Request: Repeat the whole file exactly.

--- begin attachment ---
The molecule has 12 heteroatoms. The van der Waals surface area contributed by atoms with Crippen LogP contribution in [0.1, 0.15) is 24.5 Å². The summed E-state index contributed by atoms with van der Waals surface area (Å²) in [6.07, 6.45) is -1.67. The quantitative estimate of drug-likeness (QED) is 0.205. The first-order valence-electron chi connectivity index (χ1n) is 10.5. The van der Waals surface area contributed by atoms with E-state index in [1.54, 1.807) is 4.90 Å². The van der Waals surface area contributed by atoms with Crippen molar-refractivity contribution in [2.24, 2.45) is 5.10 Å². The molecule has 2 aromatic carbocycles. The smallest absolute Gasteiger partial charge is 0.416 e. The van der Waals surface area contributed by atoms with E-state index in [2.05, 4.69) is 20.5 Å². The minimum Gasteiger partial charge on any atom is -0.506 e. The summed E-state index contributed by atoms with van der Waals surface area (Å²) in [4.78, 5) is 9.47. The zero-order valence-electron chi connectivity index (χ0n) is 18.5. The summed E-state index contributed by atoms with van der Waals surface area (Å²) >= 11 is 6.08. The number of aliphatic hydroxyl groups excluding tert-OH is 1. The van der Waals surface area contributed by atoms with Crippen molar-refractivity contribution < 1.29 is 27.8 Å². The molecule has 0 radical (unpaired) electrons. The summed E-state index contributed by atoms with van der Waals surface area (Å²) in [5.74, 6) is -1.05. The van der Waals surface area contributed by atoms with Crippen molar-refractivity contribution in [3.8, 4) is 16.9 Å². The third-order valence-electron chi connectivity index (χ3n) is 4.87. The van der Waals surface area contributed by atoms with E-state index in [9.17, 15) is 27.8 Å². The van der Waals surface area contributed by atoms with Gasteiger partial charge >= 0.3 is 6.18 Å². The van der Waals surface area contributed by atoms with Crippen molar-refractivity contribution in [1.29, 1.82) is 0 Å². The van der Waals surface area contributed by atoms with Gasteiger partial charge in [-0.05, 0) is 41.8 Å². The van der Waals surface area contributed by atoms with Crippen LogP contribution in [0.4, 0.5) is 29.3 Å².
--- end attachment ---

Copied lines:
The molecule has 12 heteroatoms. The van der Waals surface area contributed by atoms with Crippen LogP contribution in [0.1, 0.15) is 24.5 Å². The summed E-state index contributed by atoms with van der Waals surface area (Å²) in [6.07, 6.45) is -1.67. The quantitative estimate of drug-likeness (QED) is 0.205. The first-order valence-electron chi connectivity index (χ1n) is 10.5. The van der Waals surface area contributed by atoms with E-state index in [1.54, 1.807) is 4.90 Å². The van der Waals surface area contributed by atoms with Crippen molar-refractivity contribution in [2.24, 2.45) is 5.10 Å². The molecule has 2 aromatic carbocycles. The smallest absolute Gasteiger partial charge is 0.416 e. The van der Waals surface area contributed by atoms with E-state index in [2.05, 4.69) is 20.5 Å². The minimum Gasteiger partial charge on any atom is -0.506 e. The summed E-state index contributed by atoms with van der Waals surface area (Å²) in [4.78, 5) is 9.47. The zero-order valence-electron chi connectivity index (χ0n) is 18.5. The summed E-state index contributed by atoms with van der Waals surface area (Å²) >= 11 is 6.08. The number of aliphatic hydroxyl groups excluding tert-OH is 1. The van der Waals surface area contributed by atoms with Crippen molar-refractivity contribution < 1.29 is 27.8 Å². The molecule has 0 radical (unpaired) electrons. The summed E-state index contributed by atoms with van der Waals surface area (Å²) in [5.74, 6) is -1.05. The van der Waals surface area contributed by atoms with Crippen molar-refractivity contribution in [3.8, 4) is 16.9 Å². The third-order valence-electron chi connectivity index (χ3n) is 4.87. The van der Waals surface area contributed by atoms with E-state index in [9.17, 15) is 27.8 Å². The van der Waals surface area contributed by atoms with Gasteiger partial charge >= 0.3 is 6.18 Å². The van der Waals surface area contributed by atoms with Crippen molar-refractivity contribution in [1.29, 1.82) is 0 Å². The van der Waals surface area contributed by atoms with Gasteiger partial charge in [-0.05, 0) is 41.8 Å². The van der Waals surface area contributed by atoms with Crippen LogP contribution in [0.4, 0.5) is 29.3 Å².